A Chinese collection of short stories was first published in 1957 by Gunadasa Liyanage entitled "Cheena Pem Katha" (Chinese Love Stories) but it took another eight years to publish a collection of short stories depicting the socialist society. I am delighted to say that there are several collections in translation of Lu Xun’s works. Ba Jin’s "Autumn in the Spring" was translated by Mahinda Senerath Gamage.


According to our records the first Chinese novel translated into Sinhala was "The Pilgrimage to the West" or "Monkey" by A.P. Guneratne in 1959. It is significant that translation of novels begins with an ancient classic of China. Earlier Sinhala readers became familiar with the Chinese countryside with the translation of Pearl S. Buck’s "Good Earth" in 1955. In the 1960s a number of Chinese novels depicting the pre-revolutionary society and socialist construction and transformation were translated into Sinhala. The powerful left movement at that time gave a turbo boost to these translations. Almost all the translators of these works dreamt a socialist society in our country. Their introductions and translator’s notes reflect those ideals as these translations were made as a part of their social responsibility without aiming any financial benefit. It is also interesting to make comparisons between Sinhala translations of Russian works with Chinese works translated into Sinhala. There are many similarities a well as dissimilarities.


"My Childhood Days". "A Thousand Miles of Lovely Land", "Snowflakes", "Lake Weishan", "Before the Dawn". Mao Dun’s "Crescent Moon", Ba Jin’s "Family" and "Garden of Repose", Yang Mo’s "Song of Youth", "Bright Red Star", "Sun of Yaogun", "The Mountain Village" and Mo Yang’s "Red Sorgum" are among the Chinese novels translated into Sinhala. Of the above there are three translations of "My Childhood Days" by three different translators. "Bright Red Star" and "Red Sorgum" were translated by Chulananda Samaranayake. A special tribute should be given to the late Mr. Ananda Kumara, a friend of China who had translated many political works and novels such as "The Song of Youth" and "Family" and Lu Xun’s short stories.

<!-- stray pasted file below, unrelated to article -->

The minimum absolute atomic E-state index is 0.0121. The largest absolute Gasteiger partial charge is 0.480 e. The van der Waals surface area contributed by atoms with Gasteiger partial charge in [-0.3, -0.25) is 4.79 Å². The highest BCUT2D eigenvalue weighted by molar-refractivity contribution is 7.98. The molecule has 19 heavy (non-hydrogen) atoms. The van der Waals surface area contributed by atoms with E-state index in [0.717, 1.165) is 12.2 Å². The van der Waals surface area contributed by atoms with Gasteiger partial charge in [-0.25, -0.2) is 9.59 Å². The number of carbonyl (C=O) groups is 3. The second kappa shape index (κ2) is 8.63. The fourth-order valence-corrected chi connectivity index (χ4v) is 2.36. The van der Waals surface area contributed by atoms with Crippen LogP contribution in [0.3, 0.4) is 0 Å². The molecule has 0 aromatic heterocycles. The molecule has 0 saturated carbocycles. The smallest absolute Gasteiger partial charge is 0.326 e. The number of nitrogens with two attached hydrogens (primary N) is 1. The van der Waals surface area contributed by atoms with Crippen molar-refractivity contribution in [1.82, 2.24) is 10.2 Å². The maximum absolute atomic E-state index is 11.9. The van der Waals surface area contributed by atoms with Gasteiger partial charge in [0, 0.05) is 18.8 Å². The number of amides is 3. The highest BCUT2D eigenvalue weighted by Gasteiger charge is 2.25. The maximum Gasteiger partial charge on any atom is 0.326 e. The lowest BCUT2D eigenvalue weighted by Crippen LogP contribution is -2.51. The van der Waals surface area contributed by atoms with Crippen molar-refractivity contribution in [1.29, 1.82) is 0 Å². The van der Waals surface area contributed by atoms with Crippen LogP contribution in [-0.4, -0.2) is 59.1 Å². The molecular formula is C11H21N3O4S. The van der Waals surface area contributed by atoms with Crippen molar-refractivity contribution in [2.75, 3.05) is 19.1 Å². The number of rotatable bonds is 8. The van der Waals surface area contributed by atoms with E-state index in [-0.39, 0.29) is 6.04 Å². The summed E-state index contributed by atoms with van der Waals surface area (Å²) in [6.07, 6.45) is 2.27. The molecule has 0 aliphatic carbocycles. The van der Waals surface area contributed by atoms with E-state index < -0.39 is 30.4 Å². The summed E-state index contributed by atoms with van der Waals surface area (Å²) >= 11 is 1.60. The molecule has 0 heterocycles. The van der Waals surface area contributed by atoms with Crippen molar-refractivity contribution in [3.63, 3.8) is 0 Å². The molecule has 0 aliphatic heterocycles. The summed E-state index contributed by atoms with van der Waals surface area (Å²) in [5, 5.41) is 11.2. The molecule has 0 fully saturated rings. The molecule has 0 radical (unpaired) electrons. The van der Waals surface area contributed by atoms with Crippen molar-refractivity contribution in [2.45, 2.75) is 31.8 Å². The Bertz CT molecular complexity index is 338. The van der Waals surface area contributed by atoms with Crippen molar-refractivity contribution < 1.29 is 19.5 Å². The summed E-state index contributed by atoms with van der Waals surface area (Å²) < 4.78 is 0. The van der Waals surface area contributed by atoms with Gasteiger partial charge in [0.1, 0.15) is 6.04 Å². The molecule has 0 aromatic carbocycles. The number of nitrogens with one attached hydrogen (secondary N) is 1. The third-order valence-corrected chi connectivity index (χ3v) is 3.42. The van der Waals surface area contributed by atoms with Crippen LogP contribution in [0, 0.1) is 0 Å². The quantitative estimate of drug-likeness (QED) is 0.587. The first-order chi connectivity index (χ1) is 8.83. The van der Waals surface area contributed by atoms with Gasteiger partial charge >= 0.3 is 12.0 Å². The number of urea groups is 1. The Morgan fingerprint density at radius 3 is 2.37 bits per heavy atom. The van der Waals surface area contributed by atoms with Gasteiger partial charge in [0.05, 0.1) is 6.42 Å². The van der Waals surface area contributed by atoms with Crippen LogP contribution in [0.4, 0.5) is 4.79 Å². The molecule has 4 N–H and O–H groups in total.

It should be noted that all these translations were made using English translations as the source material and most of the translations in the early days were the works of either political activists or friends of China. Invariably these translations are vulnerable to translation loss as it was a long process of translation first from Chinese into English and then into Sinhala from English.


Of the ancient classics of Chinese Literature "Romance of the Three Kingdoms", "The Strange Tales of Liaozhai", "The Scholars", "A Dream of the Red Mansions" , "A Pilgrimage to West" and "Water Margin" ("Heroes of the Marshes") only the last two novels were translated into Sinhala. The latter which was translated by a Chinese scholar domiciled in Sri Lanka, Dr. Hao Wei Ming did not appear in book form yet. As Mr. Alai hails from Sichuan Province it is noteworthy to mention that a short story written by a writer of a Chinese minority nationality, Malqinhu of Mongolian origin was also translated into Sinhala. There are few more Sinhala translations, about seven in number, of works of Chinese writers who have fled China for political reasons presently domiciled in western countries. "Wild Swans" and "Soul Mountain" are two examples. Deliberately I wish to refrain from discussing about this exercise as it can give a political twist to my presentation. Further I have omitted the translations of works based on China by foreign writers as well as works by Chinese descendents living in foreign countries. But it should be mentioned that Pearl S. Buck’s all works are being translated into Sinhala.


Finally, I would like to add that at present we have no access to Chinese literature translated into English and there is no avenue for us to study modern trends in Chinese Literature and literary theory. I think that this distinguished delegation is in a position to help us to acquire what we need most. Also I would like to reiterate that we have a set of good translators who are willing to collaborate in a future translation project.